The EiE team has found that young engineers are most engaged when they’re working on solving problems that connect to their own lives. Throughout our in-school and out-of-school-time curricula, we highlight the relevance of engineering and technology. And because our units are focused on engineering design challenges set in the real world, our team is constantly finding videos and articles that relate to our units. Check out the real-world connections below and share them with your class to show kids how engineers are changing the world every day!
Fits the Bill
In our Engineering Everywhere unit Go Fish: Engineering Prosthetic Tails, youth learn about prosthetic limbs and design models of a leg for an elephant, a beak for an eagle, and a tail for a fish. Before youth begin their design challenge, get them excited to help all creatures great and small by sharing this Education Week blog about a middle-school class that designed a real prosthetic leg for an injured duck! The class went through multiple design iterations, considered various criteria and constraints, and always persisted through failure. These young engineers (and the adorable duck, Peg) are sure to inspire your class.
Can You Smell What the Solar Oven is Cooking?
Our Engineering is Elementary unit Now You’re Cooking: Designing Solar Ovens challenges students to build functional cardboard solar cookers using their knowledge of conductors and insulators. If you want to show students how architects are embracing solar power, check out The Sun and Moon Mansion, a state-of-the-art solar-powered hotel in China. The chefs there cook up tasty meals in a rooftop commercial solar kitchen!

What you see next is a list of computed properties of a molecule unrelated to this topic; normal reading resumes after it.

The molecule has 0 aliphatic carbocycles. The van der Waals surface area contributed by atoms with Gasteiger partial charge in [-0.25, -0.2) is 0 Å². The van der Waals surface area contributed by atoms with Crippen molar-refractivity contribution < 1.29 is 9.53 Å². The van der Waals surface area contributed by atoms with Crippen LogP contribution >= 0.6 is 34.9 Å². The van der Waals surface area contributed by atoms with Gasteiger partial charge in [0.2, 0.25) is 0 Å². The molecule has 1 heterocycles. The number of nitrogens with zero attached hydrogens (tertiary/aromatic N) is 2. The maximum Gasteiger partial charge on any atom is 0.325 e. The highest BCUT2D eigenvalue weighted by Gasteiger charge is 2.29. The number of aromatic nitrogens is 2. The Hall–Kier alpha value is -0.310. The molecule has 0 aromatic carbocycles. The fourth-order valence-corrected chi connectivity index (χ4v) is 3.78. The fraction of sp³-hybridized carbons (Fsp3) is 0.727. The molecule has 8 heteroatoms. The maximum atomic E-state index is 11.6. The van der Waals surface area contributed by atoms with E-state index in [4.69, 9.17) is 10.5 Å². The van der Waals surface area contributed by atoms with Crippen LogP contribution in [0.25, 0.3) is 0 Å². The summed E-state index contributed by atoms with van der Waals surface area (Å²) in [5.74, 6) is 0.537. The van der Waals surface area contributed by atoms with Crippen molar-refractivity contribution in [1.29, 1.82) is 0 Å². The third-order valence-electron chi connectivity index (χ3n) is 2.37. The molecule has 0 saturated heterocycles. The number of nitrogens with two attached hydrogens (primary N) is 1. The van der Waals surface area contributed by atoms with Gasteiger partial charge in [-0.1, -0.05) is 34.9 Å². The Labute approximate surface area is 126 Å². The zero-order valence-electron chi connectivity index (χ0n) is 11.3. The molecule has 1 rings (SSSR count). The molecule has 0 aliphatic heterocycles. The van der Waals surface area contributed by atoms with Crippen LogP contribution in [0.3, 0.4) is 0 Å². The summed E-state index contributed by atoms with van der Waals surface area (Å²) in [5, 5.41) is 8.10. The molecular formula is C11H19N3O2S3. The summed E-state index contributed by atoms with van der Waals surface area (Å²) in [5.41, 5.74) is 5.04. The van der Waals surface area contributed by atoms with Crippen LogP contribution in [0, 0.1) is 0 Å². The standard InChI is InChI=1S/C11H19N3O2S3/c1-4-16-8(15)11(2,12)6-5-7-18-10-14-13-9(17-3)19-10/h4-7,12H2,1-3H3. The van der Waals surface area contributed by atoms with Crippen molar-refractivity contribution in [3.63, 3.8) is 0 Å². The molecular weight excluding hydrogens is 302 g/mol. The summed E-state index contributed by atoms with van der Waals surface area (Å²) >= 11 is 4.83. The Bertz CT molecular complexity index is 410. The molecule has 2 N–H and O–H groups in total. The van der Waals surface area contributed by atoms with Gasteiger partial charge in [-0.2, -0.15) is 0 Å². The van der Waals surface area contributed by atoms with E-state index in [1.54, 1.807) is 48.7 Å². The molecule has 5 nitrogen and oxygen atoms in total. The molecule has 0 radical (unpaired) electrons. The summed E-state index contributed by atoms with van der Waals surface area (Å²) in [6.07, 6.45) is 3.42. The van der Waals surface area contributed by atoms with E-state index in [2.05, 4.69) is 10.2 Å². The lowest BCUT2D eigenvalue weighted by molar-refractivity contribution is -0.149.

Our Engineering is Elementary unit The Attraction is Obvious: Designing Maglev Systems features magnetic-levitation trains, which move by magnets instead of wheels. This type of transit system has been featured in the news recently because of the Hyperloop, a super speedy train that utilizes maglev technology. In December 2017, it set a new speed record at a blazing 240 miles per hour! The maglev systems that kids design in this unit won’t be quite that fast, but they might be interested to learn how the Hyperloop team uses maglev technology and air pressure to achieve those subsonic speeds.
Our Engineering Adventures unit Hop to It: Safe Removal of an Invasive Species challenges kids to engineer humane traps to prevent the spread of invasive cane toads in New Zealand. Along the way, kids learn about what makes the cane toad so dangerous to native species, and how invasive species can wreak havoc on an ecosystem. For an additional real-world invasive species connection, show students how scientists and engineers are dealing with invasive species in other parts of the world: trained working dogs in Montana are sniffing out invasive weeds, and some genetic engineers are debating the use of human-designed modified genes in invasive species eradication. For an out-of-this-world connection, show the Star Wars fans in your class this article from the Verge, which makes the case that The Last Jedi’s cuddly “porgs” are an invasive species!
Do you use timely articles and videos to motivate students in your classroom? Share with us in the comments below!